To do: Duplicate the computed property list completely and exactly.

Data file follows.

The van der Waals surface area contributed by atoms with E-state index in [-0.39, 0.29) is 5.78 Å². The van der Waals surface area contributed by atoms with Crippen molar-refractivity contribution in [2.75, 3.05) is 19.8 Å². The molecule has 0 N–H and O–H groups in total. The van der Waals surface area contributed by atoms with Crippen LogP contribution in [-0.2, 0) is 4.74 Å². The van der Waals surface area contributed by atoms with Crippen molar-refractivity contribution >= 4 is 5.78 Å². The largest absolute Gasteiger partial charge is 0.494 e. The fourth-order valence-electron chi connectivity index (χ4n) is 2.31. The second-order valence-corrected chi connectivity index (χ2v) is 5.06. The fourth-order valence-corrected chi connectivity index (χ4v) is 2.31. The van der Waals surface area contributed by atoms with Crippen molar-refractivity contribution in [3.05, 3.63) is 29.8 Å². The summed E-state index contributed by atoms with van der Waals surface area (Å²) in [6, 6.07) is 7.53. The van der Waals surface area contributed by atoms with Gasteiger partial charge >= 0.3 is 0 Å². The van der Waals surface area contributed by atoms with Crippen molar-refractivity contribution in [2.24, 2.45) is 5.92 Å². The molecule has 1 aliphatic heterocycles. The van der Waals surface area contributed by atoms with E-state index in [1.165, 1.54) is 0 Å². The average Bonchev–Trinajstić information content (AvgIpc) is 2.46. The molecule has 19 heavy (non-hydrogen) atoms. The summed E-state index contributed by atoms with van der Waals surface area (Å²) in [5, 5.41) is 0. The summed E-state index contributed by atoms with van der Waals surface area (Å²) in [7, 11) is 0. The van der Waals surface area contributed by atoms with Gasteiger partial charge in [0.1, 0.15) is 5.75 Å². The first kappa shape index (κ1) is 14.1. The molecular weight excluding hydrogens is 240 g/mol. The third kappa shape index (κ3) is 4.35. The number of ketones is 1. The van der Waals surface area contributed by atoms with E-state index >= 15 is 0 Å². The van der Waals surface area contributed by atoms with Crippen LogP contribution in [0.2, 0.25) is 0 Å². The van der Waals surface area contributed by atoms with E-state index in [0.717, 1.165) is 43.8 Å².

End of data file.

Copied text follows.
The van der Waals surface area contributed by atoms with E-state index in [-0.39, 0.29) is 5.78 Å². The van der Waals surface area contributed by atoms with Crippen molar-refractivity contribution in [2.75, 3.05) is 19.8 Å². The molecule has 0 N–H and O–H groups in total. The van der Waals surface area contributed by atoms with Crippen LogP contribution in [-0.2, 0) is 4.74 Å². The van der Waals surface area contributed by atoms with Crippen molar-refractivity contribution >= 4 is 5.78 Å². The largest absolute Gasteiger partial charge is 0.494 e. The fourth-order valence-electron chi connectivity index (χ4n) is 2.31. The second-order valence-corrected chi connectivity index (χ2v) is 5.06. The fourth-order valence-corrected chi connectivity index (χ4v) is 2.31. The van der Waals surface area contributed by atoms with Crippen molar-refractivity contribution in [3.05, 3.63) is 29.8 Å². The summed E-state index contributed by atoms with van der Waals surface area (Å²) in [6, 6.07) is 7.53. The van der Waals surface area contributed by atoms with Gasteiger partial charge >= 0.3 is 0 Å². The van der Waals surface area contributed by atoms with Crippen molar-refractivity contribution in [2.24, 2.45) is 5.92 Å². The molecule has 1 aliphatic heterocycles. The van der Waals surface area contributed by atoms with E-state index in [1.165, 1.54) is 0 Å². The average Bonchev–Trinajstić information content (AvgIpc) is 2.46. The molecule has 19 heavy (non-hydrogen) atoms. The summed E-state index contributed by atoms with van der Waals surface area (Å²) in [5, 5.41) is 0. The summed E-state index contributed by atoms with van der Waals surface area (Å²) in [7, 11) is 0. The van der Waals surface area contributed by atoms with Gasteiger partial charge in [0.1, 0.15) is 5.75 Å². The first kappa shape index (κ1) is 14.1. The molecular weight excluding hydrogens is 240 g/mol. The third kappa shape index (κ3) is 4.35. The number of ketones is 1. The van der Waals surface area contributed by atoms with E-state index >= 15 is 0 Å². The van der Waals surface area contributed by atoms with Crippen LogP contribution in [0.2, 0.25) is 0 Å². The van der Waals surface area contributed by atoms with E-state index in [0.717, 1.165) is 43.8 Å².